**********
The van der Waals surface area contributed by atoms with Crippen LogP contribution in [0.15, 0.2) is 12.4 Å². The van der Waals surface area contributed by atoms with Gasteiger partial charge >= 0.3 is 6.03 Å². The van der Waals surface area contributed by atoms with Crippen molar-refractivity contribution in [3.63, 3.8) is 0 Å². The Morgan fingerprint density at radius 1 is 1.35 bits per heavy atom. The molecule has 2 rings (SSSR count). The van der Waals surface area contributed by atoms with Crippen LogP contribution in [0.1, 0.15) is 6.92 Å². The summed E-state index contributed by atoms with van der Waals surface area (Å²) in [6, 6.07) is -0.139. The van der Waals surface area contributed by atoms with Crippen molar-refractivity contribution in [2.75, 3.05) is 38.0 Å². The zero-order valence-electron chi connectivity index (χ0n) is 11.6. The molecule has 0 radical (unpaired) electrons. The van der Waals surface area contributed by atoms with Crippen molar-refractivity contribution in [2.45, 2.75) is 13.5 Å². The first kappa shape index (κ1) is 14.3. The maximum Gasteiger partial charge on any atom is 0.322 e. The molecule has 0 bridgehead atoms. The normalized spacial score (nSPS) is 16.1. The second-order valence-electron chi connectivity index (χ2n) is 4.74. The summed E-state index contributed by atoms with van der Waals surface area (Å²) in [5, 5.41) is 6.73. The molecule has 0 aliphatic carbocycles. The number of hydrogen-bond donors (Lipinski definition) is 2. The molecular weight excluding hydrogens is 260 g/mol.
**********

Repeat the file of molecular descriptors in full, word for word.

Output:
The van der Waals surface area contributed by atoms with Crippen LogP contribution in [0.15, 0.2) is 12.4 Å². The van der Waals surface area contributed by atoms with Gasteiger partial charge >= 0.3 is 6.03 Å². The van der Waals surface area contributed by atoms with Crippen molar-refractivity contribution in [3.63, 3.8) is 0 Å². The Morgan fingerprint density at radius 1 is 1.35 bits per heavy atom. The molecule has 2 rings (SSSR count). The van der Waals surface area contributed by atoms with Crippen LogP contribution in [0.1, 0.15) is 6.92 Å². The summed E-state index contributed by atoms with van der Waals surface area (Å²) in [6, 6.07) is -0.139. The van der Waals surface area contributed by atoms with Crippen molar-refractivity contribution in [2.75, 3.05) is 38.0 Å². The zero-order valence-electron chi connectivity index (χ0n) is 11.6. The molecule has 0 radical (unpaired) electrons. The van der Waals surface area contributed by atoms with Crippen molar-refractivity contribution in [2.45, 2.75) is 13.5 Å². The first kappa shape index (κ1) is 14.3. The maximum Gasteiger partial charge on any atom is 0.322 e. The molecule has 0 bridgehead atoms. The normalized spacial score (nSPS) is 16.1. The second-order valence-electron chi connectivity index (χ2n) is 4.74. The summed E-state index contributed by atoms with van der Waals surface area (Å²) in [5, 5.41) is 6.73. The molecule has 0 aliphatic carbocycles. The number of hydrogen-bond donors (Lipinski definition) is 2. The molecular weight excluding hydrogens is 260 g/mol.